Instead of a grumpy comic monologue, Futile Attempts is a bold mix of documentary, fiction and meta-satire.
“I used to be quite successful, but I’m not any more.” The comedian and performance artist Kim Noble tells us this repeatedly in his meandering and miserable podcast series, Futile Attempts (At Surviving Tomorrow). After he “kind of sort of had a breakdown?”, Noble is starting again “right at the bottom” with a podcast, like “every other loser”. Throughout the series, Noble tries to find out “what makes life worth living”.
But this is not a podcast like every other loser’s: instead of a grumpy comic monologue, Futile Attempts is a bold mix of documentary, fiction and meta-satire. There are scenes of Noble chatting with his mum in the kitchen; offering lemon drizzle cake to a cult leader in a London shopping centre; on the phone to bemused customer service reps at Natwest and Netflix; and, in a more disturbing scene, asking an elderly woman working in a church if he can put up a poster clarifying that he did not sexually assault a five-year-old girl with a Meccano piece.
Sonically, it’s almost disorientating, as the audio producer Benbrick (aka Paul Carter, the co-producer of the equally inventive Have You Heard George’s Podcast?) juxtaposes an eerie, spacey soundtrack with Noble’s flat, monotone narration and chaotic field recordings to create an uneasy collage of textures and tones.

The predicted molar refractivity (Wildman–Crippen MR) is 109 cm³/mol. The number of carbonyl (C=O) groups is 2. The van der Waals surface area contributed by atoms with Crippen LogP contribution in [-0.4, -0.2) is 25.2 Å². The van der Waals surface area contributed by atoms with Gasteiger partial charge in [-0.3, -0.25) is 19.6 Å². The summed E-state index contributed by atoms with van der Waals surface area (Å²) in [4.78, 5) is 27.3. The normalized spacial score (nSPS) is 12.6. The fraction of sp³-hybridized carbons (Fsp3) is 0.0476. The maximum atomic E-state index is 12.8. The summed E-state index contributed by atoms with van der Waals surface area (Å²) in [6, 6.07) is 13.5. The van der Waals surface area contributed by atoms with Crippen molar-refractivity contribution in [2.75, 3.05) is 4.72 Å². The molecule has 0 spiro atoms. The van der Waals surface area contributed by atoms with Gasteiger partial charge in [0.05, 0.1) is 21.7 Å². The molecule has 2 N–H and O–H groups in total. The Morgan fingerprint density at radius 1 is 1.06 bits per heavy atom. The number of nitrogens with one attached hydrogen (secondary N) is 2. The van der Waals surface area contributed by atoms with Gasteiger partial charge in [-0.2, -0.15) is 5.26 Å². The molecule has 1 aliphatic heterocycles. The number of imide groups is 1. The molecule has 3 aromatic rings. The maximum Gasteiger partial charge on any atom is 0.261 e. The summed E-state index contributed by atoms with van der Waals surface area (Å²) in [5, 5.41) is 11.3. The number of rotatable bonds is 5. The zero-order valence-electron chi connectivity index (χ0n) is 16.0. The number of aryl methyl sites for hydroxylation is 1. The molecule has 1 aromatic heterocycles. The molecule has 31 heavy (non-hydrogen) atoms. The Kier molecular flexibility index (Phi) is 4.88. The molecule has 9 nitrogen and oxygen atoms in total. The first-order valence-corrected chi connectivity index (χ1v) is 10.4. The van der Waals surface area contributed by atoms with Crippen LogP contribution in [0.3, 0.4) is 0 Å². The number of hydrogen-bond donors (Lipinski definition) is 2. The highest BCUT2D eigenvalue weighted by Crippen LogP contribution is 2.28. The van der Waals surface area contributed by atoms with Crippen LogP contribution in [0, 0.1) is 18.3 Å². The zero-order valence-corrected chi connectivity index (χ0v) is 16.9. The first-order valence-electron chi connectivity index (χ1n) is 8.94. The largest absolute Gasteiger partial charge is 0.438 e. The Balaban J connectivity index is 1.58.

Noble worries about how he will produce enough content for ten episodes (all are now available on Spotify, released weekly on other apps), and whether, with its bleak reflections on depression, remorse, fear and loneliness, the podcast is funny enough to earn its place in the “comedy” section. Yet Futile Attempts (as you sense Noble well knows) is not unsettling for its willingness to plumb uncomfortable topics, but for the ambiguity it deliberately cultivates, and the games it plays with seemingly unsuspecting and unconsenting members of the public.
Scenes veer from obviously fictional (a conversation with God, played by Julian Barratt, who Noble eventually starts referring to directly as Julian) to obviously real, but sometimes hover somewhere in between. It’s never clear to what extent Noble’s character is a performance, and whether the participants in his unique brand of dark almost-comedy are in on the joke.
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Source:: New Statesman